I’ve owned the Solidlights 1203D LED dynohub headlight for a couple years now. I bought it for riding brevets and it worked well for that. However, since I was riding brevets on a recumbent and hate swapping stuff between bikes before a ride [too lazy] I didn’t use it much for casual use around town on my upright bikes. Instead I used the battery powered Dinotte 200L-AA LED lights shown below.
My Dinotte lights work well enough and are so easy to swap between bikes [o-ring for mounting the light & velcro strap for batteries] that I don’t mind moving them around a bit. On fresh batteries they last long enough that running time is not an issue for my in-town night riding. One problem I have had many times is grabbing my bike and heading out only to find the batteries are dead or very low. This happens because I don’t use the lights everyday and the Dinotte light draws some minimal amount of power even when off. I have learned to unplug the power cable from the battery pack, but I don’t always remember to do this and it adds an extra step to getting ready to ride that is a bit of a pain. I used the Dinottes last year as my main headlight and probably had a 75% success ratio for having enough power to meet my night riding needs. That means that 1 out of 4 times I rode without a head light or it died mid-ride….=-(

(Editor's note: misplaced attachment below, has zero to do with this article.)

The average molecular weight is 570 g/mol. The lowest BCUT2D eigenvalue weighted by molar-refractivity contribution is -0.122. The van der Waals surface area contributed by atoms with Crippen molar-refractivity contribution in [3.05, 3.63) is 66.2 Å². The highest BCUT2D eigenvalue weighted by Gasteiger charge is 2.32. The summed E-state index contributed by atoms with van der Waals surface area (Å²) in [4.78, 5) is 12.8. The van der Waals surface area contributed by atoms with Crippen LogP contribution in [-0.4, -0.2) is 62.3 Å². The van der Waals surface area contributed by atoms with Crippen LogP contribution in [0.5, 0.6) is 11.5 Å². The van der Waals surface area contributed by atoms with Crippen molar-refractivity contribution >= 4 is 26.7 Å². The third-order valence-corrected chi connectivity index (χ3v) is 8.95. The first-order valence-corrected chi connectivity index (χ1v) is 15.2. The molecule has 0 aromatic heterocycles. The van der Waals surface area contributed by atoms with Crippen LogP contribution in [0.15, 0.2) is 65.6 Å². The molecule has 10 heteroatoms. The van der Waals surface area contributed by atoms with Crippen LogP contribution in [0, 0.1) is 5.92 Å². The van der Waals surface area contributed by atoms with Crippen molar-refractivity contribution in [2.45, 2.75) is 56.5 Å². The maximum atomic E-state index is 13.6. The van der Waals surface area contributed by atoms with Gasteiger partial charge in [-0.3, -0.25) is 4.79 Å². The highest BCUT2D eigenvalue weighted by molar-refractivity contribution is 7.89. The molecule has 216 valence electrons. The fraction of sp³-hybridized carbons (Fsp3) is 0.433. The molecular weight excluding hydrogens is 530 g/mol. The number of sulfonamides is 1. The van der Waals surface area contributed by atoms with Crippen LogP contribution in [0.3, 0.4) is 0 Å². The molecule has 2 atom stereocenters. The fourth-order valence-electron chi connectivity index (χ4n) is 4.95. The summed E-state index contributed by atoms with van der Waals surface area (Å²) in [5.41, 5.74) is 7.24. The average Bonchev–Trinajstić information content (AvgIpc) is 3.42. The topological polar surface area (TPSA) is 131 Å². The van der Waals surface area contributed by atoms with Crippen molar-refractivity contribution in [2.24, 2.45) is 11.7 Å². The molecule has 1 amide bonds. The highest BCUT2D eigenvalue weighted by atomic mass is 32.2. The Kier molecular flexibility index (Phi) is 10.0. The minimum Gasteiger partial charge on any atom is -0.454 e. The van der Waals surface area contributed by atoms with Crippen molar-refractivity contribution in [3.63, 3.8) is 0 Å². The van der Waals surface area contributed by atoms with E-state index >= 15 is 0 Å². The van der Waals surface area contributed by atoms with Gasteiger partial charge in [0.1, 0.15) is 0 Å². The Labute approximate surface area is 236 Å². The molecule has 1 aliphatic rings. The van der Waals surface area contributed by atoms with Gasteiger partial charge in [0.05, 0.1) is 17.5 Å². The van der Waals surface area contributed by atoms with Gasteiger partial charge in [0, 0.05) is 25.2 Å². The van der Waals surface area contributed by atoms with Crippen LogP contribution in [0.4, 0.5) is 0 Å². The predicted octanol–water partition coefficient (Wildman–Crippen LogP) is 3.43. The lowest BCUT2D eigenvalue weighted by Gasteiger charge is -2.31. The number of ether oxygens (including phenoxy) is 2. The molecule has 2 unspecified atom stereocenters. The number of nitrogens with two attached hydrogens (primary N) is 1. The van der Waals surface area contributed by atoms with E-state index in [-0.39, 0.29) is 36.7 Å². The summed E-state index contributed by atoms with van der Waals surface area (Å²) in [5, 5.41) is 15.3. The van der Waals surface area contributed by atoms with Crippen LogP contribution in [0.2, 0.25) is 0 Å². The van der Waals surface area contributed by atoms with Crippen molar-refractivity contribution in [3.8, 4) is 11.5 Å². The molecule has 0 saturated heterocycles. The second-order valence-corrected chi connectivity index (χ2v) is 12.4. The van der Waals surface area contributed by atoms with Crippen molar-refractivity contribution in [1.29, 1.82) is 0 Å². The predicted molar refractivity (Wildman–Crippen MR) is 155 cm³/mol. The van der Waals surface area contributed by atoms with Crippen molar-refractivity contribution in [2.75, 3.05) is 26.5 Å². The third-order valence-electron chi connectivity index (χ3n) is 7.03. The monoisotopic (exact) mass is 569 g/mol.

This year my main urban night time bike has been my Bike Friday NWT. Since my night rides usually end at someone’s house I don’t need the foldability of my Tikit and my NWT is equipped with the Solidlights 1203D dynohub powered headlight. I can grab my NWT any time and know that my headlight will turn on automatically as soon as I start riding [I use it as a daytime running light as well] and between my two Planet Bike Superflash taillights one will always be flashing. I didn’t realize how much hassle the battery lights were until I had the dynohub equipped NWT to compare to.
Of course there are downsides to the dynohub light:
- requires a dynohub front wheel
- requires longer wiring than a battery light
- more expensive [at least initially, but there are no batteries to buy/replace]
- more hassle to swap between bikes
- there is some extra drag from the dynohub
However, if you do a lot of night riding – particularly always on the same bike – the advantages of having as much lighting as you will need without thinking about it is well worth the disadvantages in my opinion. If you only night ride occasionally and are always on a different bike it doesn’t make so much sense.
Since I have a fleet of bikes my strategy is to have one or two bikes dedicated to all weather day/night riding. These bikes will have a dynohub & headlight so I will always have a bike ready to ride when I need it. If I really want to ride one of my other bikes at night I’ll use a battery powered headlight and hopefully have some fully charged batteries available.
At the moment my only dynohub equipped bike is my Bike Friday NWT, but I have another dynohub wheel using a Shimano hub and a 26″ Velocity rim. I’ll most likely use it on my Thorn Nomad, but I’m pondering getting a second Solidlights headlight [the new XB2] so I won’t have to deal with swapping lights and I can use all my existing Solidlights cables & accessories.